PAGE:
Air quality must improve quickly to protect citizens

On Wednesday, September 20, 2023, the British newspaper The Guardian published a study on air quality in Europe. Using visualizations based on models from the research team of Professor Roel Vermeulen, the newspaper shows that virtually everyone in Europe is breathing unhealthy air.

Significant impact on health

"We've known for a while that the air quality is not sufficient," says Vermeulen. "It's a harsh reality that, according to the guidelines of the World Health Organization (WHO), the air in Europe doesn't meet the standards anywhere." The European Environment Agency (EEA) has calculated that nearly 240,000 people died prematurely due to poor air quality in 2020.

Eastern Europe and Northern Italy are the worst affected. "This is mainly due to outdated industry, such as the burning of coal in old power plants," explains Vermeulen. He sees that significant investments are needed to make the industry cleaner and to reduce emissions from road traffic, agriculture, and livestock farming.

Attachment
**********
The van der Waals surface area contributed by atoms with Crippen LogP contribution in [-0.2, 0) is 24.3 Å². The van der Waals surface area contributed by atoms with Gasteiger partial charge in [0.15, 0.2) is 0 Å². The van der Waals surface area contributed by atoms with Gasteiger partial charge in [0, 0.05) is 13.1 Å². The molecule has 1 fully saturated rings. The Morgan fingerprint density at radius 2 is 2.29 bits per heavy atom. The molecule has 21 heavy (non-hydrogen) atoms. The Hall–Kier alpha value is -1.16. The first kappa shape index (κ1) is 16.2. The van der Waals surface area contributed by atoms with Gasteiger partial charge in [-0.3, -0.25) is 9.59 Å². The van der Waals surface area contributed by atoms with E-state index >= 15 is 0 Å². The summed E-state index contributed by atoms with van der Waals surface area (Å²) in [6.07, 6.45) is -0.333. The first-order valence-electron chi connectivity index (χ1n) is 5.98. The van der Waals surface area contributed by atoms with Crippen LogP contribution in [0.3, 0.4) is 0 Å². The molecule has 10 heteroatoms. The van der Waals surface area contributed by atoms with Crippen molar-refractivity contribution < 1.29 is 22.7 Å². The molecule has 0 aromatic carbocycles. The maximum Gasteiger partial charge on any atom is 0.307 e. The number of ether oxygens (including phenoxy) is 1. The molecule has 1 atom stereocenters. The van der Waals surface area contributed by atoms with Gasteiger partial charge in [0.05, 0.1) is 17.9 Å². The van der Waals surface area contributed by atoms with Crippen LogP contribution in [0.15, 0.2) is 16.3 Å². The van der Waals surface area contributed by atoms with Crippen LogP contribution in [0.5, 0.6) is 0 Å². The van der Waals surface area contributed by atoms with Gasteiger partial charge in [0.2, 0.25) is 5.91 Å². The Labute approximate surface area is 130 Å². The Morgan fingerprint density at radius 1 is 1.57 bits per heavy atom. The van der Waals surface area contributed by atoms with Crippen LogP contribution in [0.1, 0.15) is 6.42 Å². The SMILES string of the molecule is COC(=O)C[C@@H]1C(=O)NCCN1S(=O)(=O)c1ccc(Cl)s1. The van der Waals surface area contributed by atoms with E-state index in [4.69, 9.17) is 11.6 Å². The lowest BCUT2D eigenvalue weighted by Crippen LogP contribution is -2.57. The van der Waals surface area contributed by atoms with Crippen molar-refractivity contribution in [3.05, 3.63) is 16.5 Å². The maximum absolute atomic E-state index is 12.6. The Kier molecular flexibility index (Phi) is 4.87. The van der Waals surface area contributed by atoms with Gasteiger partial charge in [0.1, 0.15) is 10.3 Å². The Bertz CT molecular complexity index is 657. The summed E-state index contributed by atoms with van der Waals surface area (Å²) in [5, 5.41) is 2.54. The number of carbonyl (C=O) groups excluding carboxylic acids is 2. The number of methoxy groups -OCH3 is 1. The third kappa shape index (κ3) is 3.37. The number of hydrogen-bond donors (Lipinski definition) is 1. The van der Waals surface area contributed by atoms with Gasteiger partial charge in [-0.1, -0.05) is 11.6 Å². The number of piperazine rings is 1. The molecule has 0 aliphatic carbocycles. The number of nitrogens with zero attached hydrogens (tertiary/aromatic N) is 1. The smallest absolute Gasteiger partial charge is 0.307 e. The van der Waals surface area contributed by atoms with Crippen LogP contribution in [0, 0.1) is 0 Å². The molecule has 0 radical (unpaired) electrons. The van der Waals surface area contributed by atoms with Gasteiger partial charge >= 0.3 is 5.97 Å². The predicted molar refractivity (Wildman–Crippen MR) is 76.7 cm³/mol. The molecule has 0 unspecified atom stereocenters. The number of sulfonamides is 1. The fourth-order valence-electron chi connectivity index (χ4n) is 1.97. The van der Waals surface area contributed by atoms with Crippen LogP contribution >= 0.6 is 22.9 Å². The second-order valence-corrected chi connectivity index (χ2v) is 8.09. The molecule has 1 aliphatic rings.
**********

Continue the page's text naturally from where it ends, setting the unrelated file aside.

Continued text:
New guidelines

The European Union aims to amend regulations regarding air quality. By 2035, all countries must comply with WHO guidelines. The European Parliament has already approved this. "Good news," says Vermeulen. "But it's also very bitter that it has taken so long. Meanwhile, the health damage continues." The EU Council still needs to approve the proposal. Vermeulen hopes that nothing will change, and it will be implemented quickly.

The Netherlands has an average of about 10 micrograms per cubic meter of fine particulate matter in the air. This is twice as high as the new WHO guideline prescribes. Vermeulen points out that a faster transition is needed, especially in road traffic. "This means using different cars and carefully considering the number of kilometers vehicles with combustion engines drive. Perhaps people should work from home more, make greater use of public transportation, or make city centers car-free."

Are you curious about the air quality in your area? The research team has also created an interactive map in collaboration with The Guardian.

Interactive map